Clegg’s Excuse

The Wall Street journal has been running stories on how Facebook ignores its own research findings about the many harms of its inherently dangerous products.

Sir Nick Clegg, former British Vice-PM and currently Facebook’s VP for Global Affairs and Communications, has just issued the official Facebook retort. Here it is:

Sir Nick isn’t stupid. So you have to wonder how he sleeps at night.

It’s also fascinating how effects that are really quite simple, if admittedly embarrassing, become “complex issues” in such minds. It sounds like Sir Nick genuinely believes this gigantically convenient interpretive shift.

In any event, this is a prime example of a big business using its own research as a vehicle to deny, rather than respect, elementary truths — even when these truths encompass matters of life and death for very large numbers of people.

This tactic is certainly not an anomaly in the corporate world.

Sports and Racism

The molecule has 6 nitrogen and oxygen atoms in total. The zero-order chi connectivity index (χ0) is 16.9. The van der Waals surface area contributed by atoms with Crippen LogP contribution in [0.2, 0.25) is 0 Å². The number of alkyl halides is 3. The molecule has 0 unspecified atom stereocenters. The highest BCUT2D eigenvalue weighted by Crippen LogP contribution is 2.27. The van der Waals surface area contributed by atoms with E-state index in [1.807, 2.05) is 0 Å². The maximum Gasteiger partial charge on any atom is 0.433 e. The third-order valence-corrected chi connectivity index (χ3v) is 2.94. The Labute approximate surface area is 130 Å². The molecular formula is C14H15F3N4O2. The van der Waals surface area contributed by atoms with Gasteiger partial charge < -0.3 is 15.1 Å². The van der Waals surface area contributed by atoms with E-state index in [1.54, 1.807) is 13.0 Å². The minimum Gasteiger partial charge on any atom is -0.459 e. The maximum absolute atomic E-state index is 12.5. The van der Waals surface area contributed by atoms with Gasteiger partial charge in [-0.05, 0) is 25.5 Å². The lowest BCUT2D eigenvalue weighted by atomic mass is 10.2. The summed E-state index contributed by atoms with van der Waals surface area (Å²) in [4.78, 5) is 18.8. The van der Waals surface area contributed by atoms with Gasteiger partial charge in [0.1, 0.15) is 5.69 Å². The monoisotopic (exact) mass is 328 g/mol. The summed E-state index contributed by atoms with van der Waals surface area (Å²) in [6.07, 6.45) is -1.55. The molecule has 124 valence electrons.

For all the talk about “culture,” it’s still pretty rare that the stuff actually gets studied with any care. In this vein, the brouhaha about racist football fans in England revealing themselves seems like a bit of a microcosm.

The team manager says “It’s just not what we stand for.”

Well, what all do you stand for, sir? It’s not sufficient to pick and choose. You have to own up to the whole package.

As Chomsky always says, for all the positive aspects of sports, it remains true that part of the effect of being a sports fan is strong irrational attachment. From a power-elite perspective, there’s more than a little beauty in having huge swaths of your underlying population give themselves over to that.